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Q&A: E of the Eels

The newly joyful songwriter on mice, trucker lingo and writing “happy little dittys”

Marc "E" Everett, Eels

Marc 'E' EVERETT and EELS, Marc 'E' Everett, circa 1998.

Patrick Ford/Redferns/Getty

WHEN E WOKE UP THIS morning, he was in a parking lot in Birmingham, Alabama, with a Lynyrd Skynyrd song on his mind. ” ‘In Birmingham, they love the governor,’ ” he begins, reciting “Sweet Home Alabama.” “It took me an hour to remember the line ‘Now we all did what we could do.’ ” The horn-rimmed ringleader of the Eels is on tour behind his new album, Daisies of the Galaxy, a weird, witty, sentimental record that mixes cartoonish keyboard that mixes cartoonish keyboard boogies with heart-busting strings and lots of brass. It’s a hopeful, somewhat sunnier sequel to the Eels’ 1998 buzz kill, Electro-Shock Blues, which chronicled the paralyzing grief E endured following the suicide of his sister and the deaths of his mother and father. The thirty-seven-year-old Los Angeleno has walked through the valley of death and learned some valuable lessons, and now he says he’s ready for a little fun.

Yesterday was your birthday. How was it?
It was terrible. I was all alone. I went to Graceland, and I learned that Elvis’ dad, Vernon Elvis Presley, and I have the same birthday. Vernon’s like rock royalty. He’s like the queen mother of rock.

Where did you play last night?
We played at the House of Blues in New Orleans, which is one of the worst places you can play. For some reason MTV’s The Real World was filming me when I was onstage, and I was pretty much berating the audience most of the time.

Why?
Well, when you play any place that’s set up like a bar, and you’re playing the kind of music that I’m playing, it’s a bad experience for everybody. I told them that my sponsor and my parole officer were there, and I left my gun on the bus, but I can signal my guitar tech to go get it at any given moment. This will probably end up on MTV.

Why isn’t the single “Mr. E’s Beautiful Blues” listed on the record?
I’m not a really popular guy at the record company these days. They’re very supportive and understanding –– but they can’t keep up with my mood swings. After I finished this record, I recorded other stuff, and they heard the song and said it’s gotta go on the record. So we put it on as a bonus track. To me, it’s not part of the record –– it’s like, “Buy an album, get a bonus single.” Or, “Buy a single, get a bonus album.”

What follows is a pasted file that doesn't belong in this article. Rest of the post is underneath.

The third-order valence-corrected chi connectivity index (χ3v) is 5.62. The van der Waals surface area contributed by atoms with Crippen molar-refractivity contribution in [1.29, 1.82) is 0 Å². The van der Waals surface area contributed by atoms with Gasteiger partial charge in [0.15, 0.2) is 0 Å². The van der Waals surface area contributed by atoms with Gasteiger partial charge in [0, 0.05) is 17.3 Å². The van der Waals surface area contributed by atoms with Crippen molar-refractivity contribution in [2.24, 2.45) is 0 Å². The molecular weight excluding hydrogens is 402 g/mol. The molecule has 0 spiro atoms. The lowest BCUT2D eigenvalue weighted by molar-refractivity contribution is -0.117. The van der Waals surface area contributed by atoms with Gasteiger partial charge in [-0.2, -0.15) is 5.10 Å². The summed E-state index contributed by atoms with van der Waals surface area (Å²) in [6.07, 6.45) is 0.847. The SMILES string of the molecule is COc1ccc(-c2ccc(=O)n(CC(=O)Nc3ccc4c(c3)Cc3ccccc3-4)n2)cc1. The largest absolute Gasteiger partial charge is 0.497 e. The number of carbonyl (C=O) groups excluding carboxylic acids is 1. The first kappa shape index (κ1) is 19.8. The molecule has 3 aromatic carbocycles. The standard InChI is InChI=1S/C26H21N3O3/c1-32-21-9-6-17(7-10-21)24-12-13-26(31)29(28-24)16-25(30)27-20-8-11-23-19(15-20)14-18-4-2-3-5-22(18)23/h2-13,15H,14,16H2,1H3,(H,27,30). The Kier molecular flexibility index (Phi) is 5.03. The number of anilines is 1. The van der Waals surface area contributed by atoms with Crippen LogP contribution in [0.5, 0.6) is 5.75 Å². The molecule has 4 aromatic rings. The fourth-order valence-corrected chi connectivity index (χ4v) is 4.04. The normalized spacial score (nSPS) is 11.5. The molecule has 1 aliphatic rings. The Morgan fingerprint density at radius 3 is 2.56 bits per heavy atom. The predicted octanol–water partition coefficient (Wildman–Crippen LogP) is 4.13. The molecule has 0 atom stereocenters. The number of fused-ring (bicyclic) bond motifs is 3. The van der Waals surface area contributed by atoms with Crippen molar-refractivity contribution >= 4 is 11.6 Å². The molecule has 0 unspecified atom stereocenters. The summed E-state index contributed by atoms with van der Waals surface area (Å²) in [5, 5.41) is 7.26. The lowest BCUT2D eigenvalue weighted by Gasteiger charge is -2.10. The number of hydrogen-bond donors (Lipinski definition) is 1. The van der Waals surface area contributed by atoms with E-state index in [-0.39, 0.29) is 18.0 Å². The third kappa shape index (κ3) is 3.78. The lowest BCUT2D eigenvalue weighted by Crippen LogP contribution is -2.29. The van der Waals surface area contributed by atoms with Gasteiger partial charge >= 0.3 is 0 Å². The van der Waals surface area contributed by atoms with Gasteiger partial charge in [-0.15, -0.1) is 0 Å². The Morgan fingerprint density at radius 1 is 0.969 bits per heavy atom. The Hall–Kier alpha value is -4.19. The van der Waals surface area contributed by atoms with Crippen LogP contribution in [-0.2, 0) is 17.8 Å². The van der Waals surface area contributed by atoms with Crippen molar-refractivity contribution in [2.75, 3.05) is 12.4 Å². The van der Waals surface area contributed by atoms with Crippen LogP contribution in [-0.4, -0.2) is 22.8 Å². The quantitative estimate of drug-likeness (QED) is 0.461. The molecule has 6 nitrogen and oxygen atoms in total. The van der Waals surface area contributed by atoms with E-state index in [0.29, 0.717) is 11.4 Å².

There are a lot of poignant characters on the record. Have you always been so empathetic?
I can be very cynical, but deep down I don’t believe there’s such a thing as bad people. People do bad things and get led astray, but if you take any person and you follow the line backward from the bad thing they did, you can usually start to understand them.

That’s a hopeful view.
Well, if you’ve been through some of the experiences I’ve been through these last few years, you cling to any shred of optimism you can muster. Once I felt like the dust was settling and I hadn’t been to any funerals for a while, I realized you have a choice: You can stay down in the muck, or you can tighten your belt and move on. It’s like, “OK, time for some carefree years. Time to have some fun.” 

“Flyswatter” is a sympathetic song about mice. What brought that on?
I moved into this house and I had these mice down in the ghetto part of my basement, and they looked horrible, very hungry. I thought, “What an awful life.” The relentlessness of the world became very apparent to me, and I thought, “Man, if these mice can’t get a break, what makes me think I’m going to be spared?” It just came out of that –– another happy little ditty.

Did you do anything to make them more comfortable?
Yeah, my cat ate them. Just to really drill the lesson home.

Was this Beck’s old house?
Now where did you hear this?

Just around. Is it not true?
It’s true, but I just wonder how that came around, because I’ve been living in that house for two years and I never mentioned that. He’s got a bigger house now, as he deserves. So, yeah, they were Beck’s old mice.

What else did he leave behind?
He left me an old organ, which I’m determined to use on a hit record so he’ll say, “Damn. I knew I shouldn’t have left it.”

Did you have to record a clean version of “It’s a Motherfucker”?
Every day in the music business you’re met with some hurdle you have to jump over. When they call and say, “You have to record a version of ‘It’s a Motherfucker’ that doesn’t say motherfucker,” you have to stop and think what it’s all about. To me, it’s to have fun, to do something creative and to make a point. So I say, “OK, I’ll make this version to illustrate how stupid it is that I have to record another version.” I call it “It’s a Monster Trucker” and I get on a CB radio and talk through the whole song in trucker lingo. But it’s ridiculous –– that’s the way people talk. I mean, it is a motherfucker. When they nailed Jesus to the cross, do you really think he went, “Yowch, that smarts!”?

Well, do you really think he said, “Motherfucker”?
I don’t know that he said, “Motherfucker,” but come on, it’s just a phrase.

Taken literally, it’s a profane notion.
Well, to take it literally, of course, but obviously I don’t mean it that way. I’m not trying to fuck anyone’s mother here. Let’s just establish that right now.

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